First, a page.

Britain's defense secretary says his country will maintain its current troop levels in Iraq until security improves.
Des Browne told Parliament on Thursday that British commanders are still evaluating the situation in the city of Basra, where most British troops are stationed.
In Baghdad Thursday, Iraqi government officials expressed optimism about the country's political unity and security. Prime Minister Nouri al-Maliki, speaking after a meeting with British Foreign Secretary David Miliband, said national reconciliation has been a success. He said all political blocs will rejoin the Iraqi government.
The French news agency reports Iraq's interior ministry says all areas of Basra are now under government control.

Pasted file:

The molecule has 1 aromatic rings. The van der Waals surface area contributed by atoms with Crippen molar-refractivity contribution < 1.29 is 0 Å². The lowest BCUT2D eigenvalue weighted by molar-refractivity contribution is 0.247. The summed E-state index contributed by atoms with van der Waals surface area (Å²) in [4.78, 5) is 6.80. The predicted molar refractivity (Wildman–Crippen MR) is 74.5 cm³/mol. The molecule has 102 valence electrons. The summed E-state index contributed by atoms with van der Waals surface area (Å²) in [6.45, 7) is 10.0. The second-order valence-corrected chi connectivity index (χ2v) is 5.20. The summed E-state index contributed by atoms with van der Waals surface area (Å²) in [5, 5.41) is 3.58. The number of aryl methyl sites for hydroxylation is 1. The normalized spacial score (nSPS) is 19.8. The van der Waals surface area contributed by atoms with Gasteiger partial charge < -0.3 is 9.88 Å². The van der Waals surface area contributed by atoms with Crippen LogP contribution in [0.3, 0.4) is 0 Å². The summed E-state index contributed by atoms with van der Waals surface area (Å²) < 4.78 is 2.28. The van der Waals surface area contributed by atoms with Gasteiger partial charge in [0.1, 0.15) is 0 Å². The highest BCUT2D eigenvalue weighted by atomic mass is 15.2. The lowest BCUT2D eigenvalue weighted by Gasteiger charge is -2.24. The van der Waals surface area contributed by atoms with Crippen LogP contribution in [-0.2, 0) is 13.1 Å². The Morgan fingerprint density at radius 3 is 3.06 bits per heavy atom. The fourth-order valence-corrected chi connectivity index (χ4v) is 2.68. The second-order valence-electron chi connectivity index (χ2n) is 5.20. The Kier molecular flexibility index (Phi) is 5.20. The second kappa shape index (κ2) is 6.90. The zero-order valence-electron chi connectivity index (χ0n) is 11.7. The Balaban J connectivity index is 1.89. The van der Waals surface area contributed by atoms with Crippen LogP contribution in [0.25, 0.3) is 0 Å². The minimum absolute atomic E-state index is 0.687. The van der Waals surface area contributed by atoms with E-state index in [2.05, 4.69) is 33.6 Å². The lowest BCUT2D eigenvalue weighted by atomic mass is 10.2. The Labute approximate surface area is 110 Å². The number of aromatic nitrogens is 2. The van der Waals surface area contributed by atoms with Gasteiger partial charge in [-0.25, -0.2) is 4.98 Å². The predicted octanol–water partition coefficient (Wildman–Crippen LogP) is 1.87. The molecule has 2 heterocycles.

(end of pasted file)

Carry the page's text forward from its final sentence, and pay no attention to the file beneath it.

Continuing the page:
Iraq's largest Sunni Arab political bloc, the Accordance Front, pulled out of Mr. Maliki's government in August, saying his Shi'ite-led administration was not making enough concessions to the Sunni minority.
Reuters news agency quotes an Accordance Front spokesman, Salim al-Jubouri, as saying the party's return to the government is very close.
A Shi'ite party loyal to radical Shi'ite cleric Moqtada al-Sadr left the government one year ago because Mr. Maliki did not set a date for foreign troops to withdraw.
Also Thursday, Poland's Foreign Minister Radoslaw Sikorski told reporters in Warsaw that a shell or rocket struck the Polish embassy in Baghdad's heavily fortified Green Zone. A guard was wounded. Sikorski said the attack will not have an effect on Poland's military engagement in Iraq.
In other news, the U.S. military said coalition forces in Iraq killed four suspected Iranian-trained militants, and captured five others, during operations north of Baghdad.
Some information for this report was provided by AFP and AP.